end: u32,
step: u32 = 1,
};
``````

Of course it also needs an implementation of `next`:

``````pub fn next(self: *Self) ?u32 {
if (self.start >= self.end) return null;
const result = self.start;
self.start += self.step;
return result;
}
``````

That's all. If we want to create an iterator, just to `Iterator.init(&range)`, where range is an instance of Range. To make peoples' live easier, let's follow the standard library conventions again and create a function to initialize the iterator inside Range itself:

``````pub fn iterator(self: *Self) Iterator {
return Iterator.init(self);
}
``````

Now users can just do `range.iterator()` to create an iterator. Looks a lot like `arena.allocator()` doesn't it? It's exactly the same pattern.

To be good programmers let's create a test case before wrapping things up:

``````const std = @import("std");
test "Range" {
var range = Range{ .end=5 };
const iter = range.iterator();

try std.testing.expectEqual(@as(?u32, 0), iter.next());
try std.testing.expectEqual(@as(?u32, 1), iter.next());
try std.testing.expectEqual(@as(?u32, 2), iter.next());
try std.testing.expectEqual(@as(?u32, 3), iter.next());
try std.testing.expectEqual(@as(?u32, 4), iter.next());
try std.testing.expectEqual(@as(?u32, null), iter.next());
try std.testing.expectEqual(@as(?u32, null), iter.next());
}
``````

This should now pass and give you an idea of how to use the interface.

## Drawbacks

This pattern is really useful in some cases. However, before ending, I would like to point out a few drawbacks.

The first is in performance. This pattern can get really slow. It has to use follow a lot of pointers and function pointers to find its answer. Function pointers will always be slower than direct function calls. If you can, see if you can use something like a tagged union to implement something similar.

Secondly, a more subtle problem is that the original implementor has to live for at least as long as the interface it creates. This is because the interface stores a pointer, so if the implementor isn't alive anymore, the pointer is invalid. This means you can't return an interface you created in a function from a function:

``````fn thisWillCauseUndefinedBehaviour() Iterator {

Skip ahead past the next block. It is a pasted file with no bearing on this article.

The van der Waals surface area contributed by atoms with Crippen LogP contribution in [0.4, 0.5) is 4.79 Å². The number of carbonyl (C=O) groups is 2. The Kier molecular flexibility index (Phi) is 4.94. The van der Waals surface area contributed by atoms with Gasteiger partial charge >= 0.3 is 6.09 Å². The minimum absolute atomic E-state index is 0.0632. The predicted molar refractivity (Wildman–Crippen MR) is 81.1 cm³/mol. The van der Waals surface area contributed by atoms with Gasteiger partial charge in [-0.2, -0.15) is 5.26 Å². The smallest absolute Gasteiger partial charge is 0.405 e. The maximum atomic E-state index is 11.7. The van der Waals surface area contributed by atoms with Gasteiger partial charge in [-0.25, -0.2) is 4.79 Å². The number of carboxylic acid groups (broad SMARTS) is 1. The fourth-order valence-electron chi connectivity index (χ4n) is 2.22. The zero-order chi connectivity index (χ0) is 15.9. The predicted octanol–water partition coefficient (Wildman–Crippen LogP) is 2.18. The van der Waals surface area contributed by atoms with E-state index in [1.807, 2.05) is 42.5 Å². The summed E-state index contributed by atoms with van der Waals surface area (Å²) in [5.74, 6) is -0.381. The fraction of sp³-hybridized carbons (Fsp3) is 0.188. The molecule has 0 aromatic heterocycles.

var range = Range{.end=10};
return range.iterator();
}
``````

Of course, this dummy example will almost never occur in real code, but something similar could occur. You could solve this by passing an allocator and storing `range` on the heap. Make sure to free it afterwards however.

## Conclusion

I hope you know have a better understanding on how to implement interfaces and how they work in the standard library. All the code is available on my github. (post.zig contains the code from this post. main.zig contains a lot more, like generics and way more implementors like map and filter.)

This is my first time writing, so any feedback on both the technical as the writing aspect are appreciated. Also English is not my native language, so feel free to correct me anywhere.

guidorice

Really nice post, thanks @kilianvounckx !

Newb Question: the linked post "the-missing-zig-polymorphism-reference" says:

You could also use anyopaque but it introduces alignment problems that only complicates the solution.

The zig language reference is a bit muddled about this, as it does say to use anyopaque for type erased pointers. But it also says anyopaque is for interop with C void pointers. (and it seems c_void was renamed to anyopaque at some time).

I would definitely lean towards simplify just using `usize` as in the linked post. But I'm probably not understanding the pros/cons?

Govind

Great article @kilianvounckx .

Question about the `gen` struct. We need it, because, as of now , function definitions are not expressions (so you can't write `return { .nextFn = fn () {} }`) ?
And it looks like the `gen` struct is created once for every invocation of the Interface's `init`.
Where is then, the `nextImpl` fn located. Is it in the stack (as it is returned as a part of the stack) or is it part of the `.text` section (as it is executable) and in which case `gen` is a struct with an embedded functionpointer ?

jibal

The `gen` struct has size zero so it is just an abstraction in the source code ... it doesn't exist in the world anywhere and is never "created".

The `nextImpl` function is, like all code, located in the text section. Note that, since it is generic, there will be multiple copies of the code, each calling a different `ptr_info.Pointer.child.next` function.

gen is a struct with an embedded functionpointer ?

No, structs don't contain pointers to their member functions, in Zig or any other language ... there's no need for that. The struct is just a namespace for its methods.

There is a function pointer to `nextImpl`, but that's the `nextFn` field of the `Iterator` struct: `.nextFn = gen.nextImpl,`

Nathan Michaels

Just noticed this when I looked at analytics. Turns out my Zig articles are a significant chunk of traffic recently. Anyway, I updated the page to send people here.

guidorice

Some examples of alternative solution w/ tagged unions here: